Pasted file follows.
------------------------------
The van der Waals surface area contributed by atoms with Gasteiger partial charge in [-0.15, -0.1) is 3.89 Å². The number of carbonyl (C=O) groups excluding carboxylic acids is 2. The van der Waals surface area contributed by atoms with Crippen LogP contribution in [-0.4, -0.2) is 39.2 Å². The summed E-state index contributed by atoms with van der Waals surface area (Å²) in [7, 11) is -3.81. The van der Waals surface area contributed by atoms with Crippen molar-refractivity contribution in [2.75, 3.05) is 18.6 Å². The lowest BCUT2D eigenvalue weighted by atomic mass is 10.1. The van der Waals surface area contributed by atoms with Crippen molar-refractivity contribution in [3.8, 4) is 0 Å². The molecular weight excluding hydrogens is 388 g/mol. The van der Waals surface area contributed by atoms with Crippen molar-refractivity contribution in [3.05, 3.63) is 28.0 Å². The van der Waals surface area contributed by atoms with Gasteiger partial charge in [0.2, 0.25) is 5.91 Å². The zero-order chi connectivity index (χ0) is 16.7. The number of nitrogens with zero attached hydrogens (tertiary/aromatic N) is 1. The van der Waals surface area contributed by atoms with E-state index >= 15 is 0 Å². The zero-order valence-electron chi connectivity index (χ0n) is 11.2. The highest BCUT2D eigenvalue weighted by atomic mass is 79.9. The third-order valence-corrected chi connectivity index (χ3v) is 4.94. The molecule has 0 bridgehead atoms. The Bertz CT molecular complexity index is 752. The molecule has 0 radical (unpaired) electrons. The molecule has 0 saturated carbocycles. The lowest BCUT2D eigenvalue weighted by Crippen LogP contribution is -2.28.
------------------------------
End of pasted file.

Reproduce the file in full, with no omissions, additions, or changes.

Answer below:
The van der Waals surface area contributed by atoms with Gasteiger partial charge in [-0.15, -0.1) is 3.89 Å². The number of carbonyl (C=O) groups excluding carboxylic acids is 2. The van der Waals surface area contributed by atoms with Crippen LogP contribution in [-0.4, -0.2) is 39.2 Å². The summed E-state index contributed by atoms with van der Waals surface area (Å²) in [7, 11) is -3.81. The van der Waals surface area contributed by atoms with Crippen molar-refractivity contribution in [2.75, 3.05) is 18.6 Å². The lowest BCUT2D eigenvalue weighted by atomic mass is 10.1. The van der Waals surface area contributed by atoms with Crippen molar-refractivity contribution in [3.8, 4) is 0 Å². The molecular weight excluding hydrogens is 388 g/mol. The van der Waals surface area contributed by atoms with Crippen molar-refractivity contribution in [3.05, 3.63) is 28.0 Å². The van der Waals surface area contributed by atoms with Gasteiger partial charge in [0.2, 0.25) is 5.91 Å². The zero-order chi connectivity index (χ0) is 16.7. The number of nitrogens with zero attached hydrogens (tertiary/aromatic N) is 1. The van der Waals surface area contributed by atoms with E-state index >= 15 is 0 Å². The zero-order valence-electron chi connectivity index (χ0n) is 11.2. The highest BCUT2D eigenvalue weighted by atomic mass is 79.9. The third-order valence-corrected chi connectivity index (χ3v) is 4.94. The molecule has 0 bridgehead atoms. The Bertz CT molecular complexity index is 752. The molecule has 0 radical (unpaired) electrons. The molecule has 0 saturated carbocycles. The lowest BCUT2D eigenvalue weighted by Crippen LogP contribution is -2.28.